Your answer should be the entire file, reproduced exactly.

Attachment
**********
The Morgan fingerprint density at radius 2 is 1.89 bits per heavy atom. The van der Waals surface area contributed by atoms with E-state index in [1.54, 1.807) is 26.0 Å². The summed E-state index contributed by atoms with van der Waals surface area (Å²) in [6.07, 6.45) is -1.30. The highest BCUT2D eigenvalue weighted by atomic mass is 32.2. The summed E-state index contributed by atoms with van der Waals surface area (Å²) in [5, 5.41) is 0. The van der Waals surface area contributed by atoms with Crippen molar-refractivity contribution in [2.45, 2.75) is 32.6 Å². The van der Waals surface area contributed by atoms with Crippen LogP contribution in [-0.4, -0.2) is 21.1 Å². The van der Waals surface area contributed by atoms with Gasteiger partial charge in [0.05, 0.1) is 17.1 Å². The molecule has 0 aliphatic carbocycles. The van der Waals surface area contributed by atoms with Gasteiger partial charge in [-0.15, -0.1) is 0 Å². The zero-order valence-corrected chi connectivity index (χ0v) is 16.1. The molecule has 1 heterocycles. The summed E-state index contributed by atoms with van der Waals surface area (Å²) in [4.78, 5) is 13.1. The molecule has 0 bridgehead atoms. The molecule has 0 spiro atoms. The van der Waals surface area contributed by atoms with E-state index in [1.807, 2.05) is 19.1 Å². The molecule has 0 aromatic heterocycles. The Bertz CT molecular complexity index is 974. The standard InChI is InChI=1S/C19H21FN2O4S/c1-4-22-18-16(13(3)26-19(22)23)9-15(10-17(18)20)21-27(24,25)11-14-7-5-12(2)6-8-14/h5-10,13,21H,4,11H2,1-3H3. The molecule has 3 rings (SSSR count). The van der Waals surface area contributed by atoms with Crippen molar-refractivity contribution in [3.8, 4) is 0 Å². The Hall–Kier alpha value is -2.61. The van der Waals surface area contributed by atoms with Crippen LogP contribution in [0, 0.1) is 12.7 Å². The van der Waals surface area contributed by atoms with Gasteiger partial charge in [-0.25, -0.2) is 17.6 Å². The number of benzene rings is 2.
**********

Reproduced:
The Morgan fingerprint density at radius 2 is 1.89 bits per heavy atom. The van der Waals surface area contributed by atoms with E-state index in [1.54, 1.807) is 26.0 Å². The summed E-state index contributed by atoms with van der Waals surface area (Å²) in [6.07, 6.45) is -1.30. The highest BCUT2D eigenvalue weighted by atomic mass is 32.2. The summed E-state index contributed by atoms with van der Waals surface area (Å²) in [5, 5.41) is 0. The van der Waals surface area contributed by atoms with Crippen molar-refractivity contribution in [2.45, 2.75) is 32.6 Å². The van der Waals surface area contributed by atoms with Crippen LogP contribution in [-0.4, -0.2) is 21.1 Å². The van der Waals surface area contributed by atoms with Gasteiger partial charge in [0.05, 0.1) is 17.1 Å². The molecule has 0 aliphatic carbocycles. The van der Waals surface area contributed by atoms with Gasteiger partial charge in [-0.15, -0.1) is 0 Å². The zero-order valence-corrected chi connectivity index (χ0v) is 16.1. The molecule has 1 heterocycles. The summed E-state index contributed by atoms with van der Waals surface area (Å²) in [4.78, 5) is 13.1. The molecule has 0 bridgehead atoms. The molecule has 0 spiro atoms. The van der Waals surface area contributed by atoms with E-state index in [1.807, 2.05) is 19.1 Å². The molecule has 0 aromatic heterocycles. The Bertz CT molecular complexity index is 974. The standard InChI is InChI=1S/C19H21FN2O4S/c1-4-22-18-16(13(3)26-19(22)23)9-15(10-17(18)20)21-27(24,25)11-14-7-5-12(2)6-8-14/h5-10,13,21H,4,11H2,1-3H3. The molecule has 3 rings (SSSR count). The van der Waals surface area contributed by atoms with Crippen molar-refractivity contribution in [3.8, 4) is 0 Å². The Hall–Kier alpha value is -2.61. The van der Waals surface area contributed by atoms with Crippen LogP contribution in [0, 0.1) is 12.7 Å². The van der Waals surface area contributed by atoms with Gasteiger partial charge in [-0.25, -0.2) is 17.6 Å². The number of benzene rings is 2.